Self-promotion can be intimidating and many professionals find it difficult to embrace. They fear being seen as presumptuous, egotistic or self-centred, so they simply avoid it. However, in an economy where competition is fierce outside or inside of work, self-promotion can be a life-saving skill if done in a way that’s appealing to others and impactful at the same time.
From early on, we are taught not to talk too much about ourselves. We end up with a negative perception of self-promotion that’s so deep-seated that many will prefer to stay in the dark and risk getting overlooked for promotion. The reality is, we’re less likely to draw attention to ourselves if we don’t take ownership of our success. Only those who undoubtedly take credit for their performances will get to be compensated with golden opportunities.
Here are 3 self-promotion pitfalls every professional should be aware of.
Good people don’t brag
Many talented people today still fall for this belief that it’s bad to blow your own horn; that it’s too aggressive to promote yourself; that it’s okay to be good at what you do and by all means you can be the best, but never mention it out loud.
However, the disinclination among professionals to self promote has long-lasting consequences. It can have an effect on referrals, negotiations of work schedule, salary and promotions, as well as develop bitterness when others get ahead of us.
We are taught to be modest about our achievements for good reasons. Unfortunately, in this day and age, modesty sometimes will not get you where you want to be if you don’t have the social skills required to talk about your accomplishments and yourself gracefully. I’ve seen many qualified people downplay their strengths instead of being confident and self-assured.
When prompted with, “So, tell me about yourself,” many lose their countenance and end up providing a shopping-list kind of response instead of presenting a fuller, more authentic version of themselves.
We have to learn to present our own characteristics with conviction by using effective body language, a conversational speaking style, a splash of unique personality, and a touch of enthusiasm — the point being that only when we believe in our expertise and our worth will others also believe in us.
Your performance will testify for you
Uncertainty and unpredictability are the currency in today’s workplace. But many fail to recognise the importance of self-promotion. It’s paramount to let people know, whether in an interview or in your management team, who you are and what you’re capable of accomplishing.
People are extremely busy, and countless things demand our attention on a daily basis, so do not expect anybody to just remember you. Focus on building strong, meaningful relationships that impact others and put you on top of their referral list when an opportunity arises.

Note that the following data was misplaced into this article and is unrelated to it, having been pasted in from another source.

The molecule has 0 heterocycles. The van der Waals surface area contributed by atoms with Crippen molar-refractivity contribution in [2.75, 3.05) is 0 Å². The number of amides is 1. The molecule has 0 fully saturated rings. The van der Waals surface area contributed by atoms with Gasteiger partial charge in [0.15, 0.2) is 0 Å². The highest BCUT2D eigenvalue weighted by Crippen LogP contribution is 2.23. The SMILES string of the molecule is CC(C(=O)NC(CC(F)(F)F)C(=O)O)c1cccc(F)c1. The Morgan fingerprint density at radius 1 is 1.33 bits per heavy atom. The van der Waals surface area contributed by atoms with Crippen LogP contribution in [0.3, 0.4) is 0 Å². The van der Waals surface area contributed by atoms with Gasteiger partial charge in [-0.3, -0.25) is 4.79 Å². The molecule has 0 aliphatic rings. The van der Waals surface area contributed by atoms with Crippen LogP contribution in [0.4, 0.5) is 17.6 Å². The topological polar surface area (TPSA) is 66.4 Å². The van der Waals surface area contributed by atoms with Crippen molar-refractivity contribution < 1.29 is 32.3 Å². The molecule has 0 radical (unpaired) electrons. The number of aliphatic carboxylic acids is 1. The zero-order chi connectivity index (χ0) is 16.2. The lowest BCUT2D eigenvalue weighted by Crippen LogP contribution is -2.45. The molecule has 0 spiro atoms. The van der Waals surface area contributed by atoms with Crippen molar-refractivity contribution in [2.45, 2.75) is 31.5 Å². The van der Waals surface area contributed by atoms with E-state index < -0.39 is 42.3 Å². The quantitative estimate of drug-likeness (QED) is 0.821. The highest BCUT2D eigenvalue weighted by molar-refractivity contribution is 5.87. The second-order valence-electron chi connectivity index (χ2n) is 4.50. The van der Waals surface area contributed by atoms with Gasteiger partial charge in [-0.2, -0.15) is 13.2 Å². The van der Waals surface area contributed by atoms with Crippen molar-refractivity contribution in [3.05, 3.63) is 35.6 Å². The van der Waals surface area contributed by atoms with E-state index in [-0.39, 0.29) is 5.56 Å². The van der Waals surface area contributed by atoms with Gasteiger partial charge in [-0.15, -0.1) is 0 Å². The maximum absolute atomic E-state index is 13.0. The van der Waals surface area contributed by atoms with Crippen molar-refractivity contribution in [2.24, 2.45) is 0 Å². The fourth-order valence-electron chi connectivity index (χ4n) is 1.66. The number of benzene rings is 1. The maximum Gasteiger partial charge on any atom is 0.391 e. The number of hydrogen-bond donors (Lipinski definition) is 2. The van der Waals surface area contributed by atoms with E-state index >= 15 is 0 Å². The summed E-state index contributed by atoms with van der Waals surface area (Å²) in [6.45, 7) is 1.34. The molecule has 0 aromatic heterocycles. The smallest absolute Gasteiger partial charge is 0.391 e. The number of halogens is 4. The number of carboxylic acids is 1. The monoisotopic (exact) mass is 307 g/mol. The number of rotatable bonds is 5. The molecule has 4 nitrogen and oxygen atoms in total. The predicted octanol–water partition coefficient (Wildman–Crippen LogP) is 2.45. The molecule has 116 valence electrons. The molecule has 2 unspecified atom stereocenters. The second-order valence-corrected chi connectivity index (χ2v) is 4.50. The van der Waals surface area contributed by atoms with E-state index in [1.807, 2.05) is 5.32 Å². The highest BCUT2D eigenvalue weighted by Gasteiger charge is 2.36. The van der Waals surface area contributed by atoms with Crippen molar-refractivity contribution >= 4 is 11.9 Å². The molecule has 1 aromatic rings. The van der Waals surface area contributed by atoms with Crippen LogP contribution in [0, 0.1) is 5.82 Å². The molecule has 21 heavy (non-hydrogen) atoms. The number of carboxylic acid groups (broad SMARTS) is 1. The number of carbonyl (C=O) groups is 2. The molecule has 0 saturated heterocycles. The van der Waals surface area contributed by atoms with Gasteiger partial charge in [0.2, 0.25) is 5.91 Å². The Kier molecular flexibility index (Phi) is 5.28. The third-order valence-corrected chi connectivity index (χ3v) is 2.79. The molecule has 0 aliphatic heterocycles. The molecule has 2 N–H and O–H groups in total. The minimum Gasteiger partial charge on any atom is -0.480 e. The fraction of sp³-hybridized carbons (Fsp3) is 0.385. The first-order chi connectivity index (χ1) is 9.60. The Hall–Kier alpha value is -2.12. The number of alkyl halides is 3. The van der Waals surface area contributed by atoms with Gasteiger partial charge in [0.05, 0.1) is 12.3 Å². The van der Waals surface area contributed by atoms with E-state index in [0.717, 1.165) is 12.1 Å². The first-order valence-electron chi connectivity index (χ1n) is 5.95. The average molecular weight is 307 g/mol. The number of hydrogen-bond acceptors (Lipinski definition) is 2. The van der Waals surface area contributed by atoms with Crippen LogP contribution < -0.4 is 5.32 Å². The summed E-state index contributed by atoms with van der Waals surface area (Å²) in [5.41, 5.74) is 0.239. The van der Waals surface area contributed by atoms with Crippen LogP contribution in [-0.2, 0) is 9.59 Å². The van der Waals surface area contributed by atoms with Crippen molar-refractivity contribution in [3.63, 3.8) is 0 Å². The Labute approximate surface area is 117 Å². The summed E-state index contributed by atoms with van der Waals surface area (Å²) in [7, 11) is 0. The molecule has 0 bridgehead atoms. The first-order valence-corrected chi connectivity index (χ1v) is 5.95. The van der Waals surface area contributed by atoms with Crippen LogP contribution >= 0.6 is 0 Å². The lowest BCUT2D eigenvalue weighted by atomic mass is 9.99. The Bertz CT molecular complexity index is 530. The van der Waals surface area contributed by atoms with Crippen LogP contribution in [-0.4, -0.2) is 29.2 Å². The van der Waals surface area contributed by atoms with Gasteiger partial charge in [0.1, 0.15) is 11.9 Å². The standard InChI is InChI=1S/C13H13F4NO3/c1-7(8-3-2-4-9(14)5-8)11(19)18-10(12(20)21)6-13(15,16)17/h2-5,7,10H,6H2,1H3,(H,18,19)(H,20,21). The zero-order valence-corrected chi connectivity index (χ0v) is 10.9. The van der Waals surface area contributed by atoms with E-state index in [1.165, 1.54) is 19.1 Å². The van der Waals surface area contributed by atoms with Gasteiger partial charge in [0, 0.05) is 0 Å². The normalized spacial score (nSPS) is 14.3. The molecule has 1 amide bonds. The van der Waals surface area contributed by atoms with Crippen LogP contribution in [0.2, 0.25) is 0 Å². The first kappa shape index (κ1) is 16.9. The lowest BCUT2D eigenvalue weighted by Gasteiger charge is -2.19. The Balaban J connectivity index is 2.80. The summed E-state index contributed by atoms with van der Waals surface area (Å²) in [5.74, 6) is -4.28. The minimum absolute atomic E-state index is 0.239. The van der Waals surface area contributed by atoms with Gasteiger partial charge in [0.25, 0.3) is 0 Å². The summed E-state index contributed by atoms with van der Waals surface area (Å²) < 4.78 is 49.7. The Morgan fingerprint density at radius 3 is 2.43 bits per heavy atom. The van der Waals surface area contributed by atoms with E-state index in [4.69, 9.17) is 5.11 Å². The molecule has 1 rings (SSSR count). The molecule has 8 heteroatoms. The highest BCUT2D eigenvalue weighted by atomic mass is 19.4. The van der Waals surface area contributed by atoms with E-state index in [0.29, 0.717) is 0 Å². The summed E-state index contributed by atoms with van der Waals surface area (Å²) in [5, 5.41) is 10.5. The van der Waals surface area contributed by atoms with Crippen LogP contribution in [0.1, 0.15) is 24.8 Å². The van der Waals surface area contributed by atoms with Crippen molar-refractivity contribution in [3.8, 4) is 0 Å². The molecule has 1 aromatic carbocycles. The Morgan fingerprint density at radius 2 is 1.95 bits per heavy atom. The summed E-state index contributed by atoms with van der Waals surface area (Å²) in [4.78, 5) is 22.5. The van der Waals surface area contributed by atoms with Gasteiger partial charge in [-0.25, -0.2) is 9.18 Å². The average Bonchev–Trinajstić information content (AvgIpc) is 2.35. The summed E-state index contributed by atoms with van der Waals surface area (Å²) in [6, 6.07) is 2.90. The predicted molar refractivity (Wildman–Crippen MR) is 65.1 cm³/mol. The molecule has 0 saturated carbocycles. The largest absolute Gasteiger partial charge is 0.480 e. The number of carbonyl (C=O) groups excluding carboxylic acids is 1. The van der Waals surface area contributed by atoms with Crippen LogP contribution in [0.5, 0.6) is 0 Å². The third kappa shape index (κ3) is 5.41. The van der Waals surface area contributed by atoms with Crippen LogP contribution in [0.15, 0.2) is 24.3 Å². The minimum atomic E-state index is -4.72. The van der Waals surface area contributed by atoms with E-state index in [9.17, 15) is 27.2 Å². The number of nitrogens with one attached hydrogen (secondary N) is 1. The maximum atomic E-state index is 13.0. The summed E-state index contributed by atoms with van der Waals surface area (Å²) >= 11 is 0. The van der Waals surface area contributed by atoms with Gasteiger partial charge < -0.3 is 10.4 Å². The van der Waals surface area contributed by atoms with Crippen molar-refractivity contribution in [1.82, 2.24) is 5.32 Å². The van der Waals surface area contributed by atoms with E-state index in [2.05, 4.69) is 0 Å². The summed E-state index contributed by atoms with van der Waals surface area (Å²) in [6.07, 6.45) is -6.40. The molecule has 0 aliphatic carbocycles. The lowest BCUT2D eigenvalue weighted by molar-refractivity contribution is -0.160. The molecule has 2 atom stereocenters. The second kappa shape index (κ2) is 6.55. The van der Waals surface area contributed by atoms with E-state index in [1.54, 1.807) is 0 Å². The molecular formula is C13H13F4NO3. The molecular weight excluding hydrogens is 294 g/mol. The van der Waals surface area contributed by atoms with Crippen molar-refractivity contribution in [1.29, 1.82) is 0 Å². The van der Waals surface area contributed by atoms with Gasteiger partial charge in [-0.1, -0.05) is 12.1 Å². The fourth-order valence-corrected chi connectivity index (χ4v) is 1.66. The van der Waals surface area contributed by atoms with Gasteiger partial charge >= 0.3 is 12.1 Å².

Former racing car driver Bobby Unser famously said: “Success is where preparation and opportunity meet.”
If you want to be successful at self-promotion, you have to come prepared. By ‘preparation’ I mean being ready to face any encounter with a story that reflects your experiences, personality, worth and also makes you stand out. Expect supernatural golden opportunities to come your way, and remember that the only way to meet them with confidence is to be prepared.
You only need to self-promote during appraisals
A while ago, I read that the road travelled by lacklustre self-promoters is heavily paved with missed opportunities. This couldn’t be further from the truth. We are constantly on the move, interacting with people all day and in very different settings. It doesn’t matter whether you’re at the gym, doing your weekly grocery shop, or on a plane; you never know who you’re talking to and what opportunity you could nail or miss. Always be prepared to show your best self when interacting with strangers.
We have to learn to present our own characteristics with conviction by using effective body language, a conversational speaking style, a splash of unique personality, and a touch of enthusiasm.
I remember, when I started my first business 4 years ago, one of my first contracts came through a referral from someone I met at a morning prayer networking meeting — a casual encounter that led to a golden business opportunity.
Done subtly, self-promotion can be a very powerful tool in your success toolbox. You may think that it’s safer to be humble and not make other people feel uncomfortable, but in doing so you not only do a disservice to yourself but to all those who could benefit from your expertise and presence. Although humility is a virtue to be cultivated, it’s crucial to become aware that you are your most valuable commodity.
It’s possible to sell yourself with authenticity and integrity.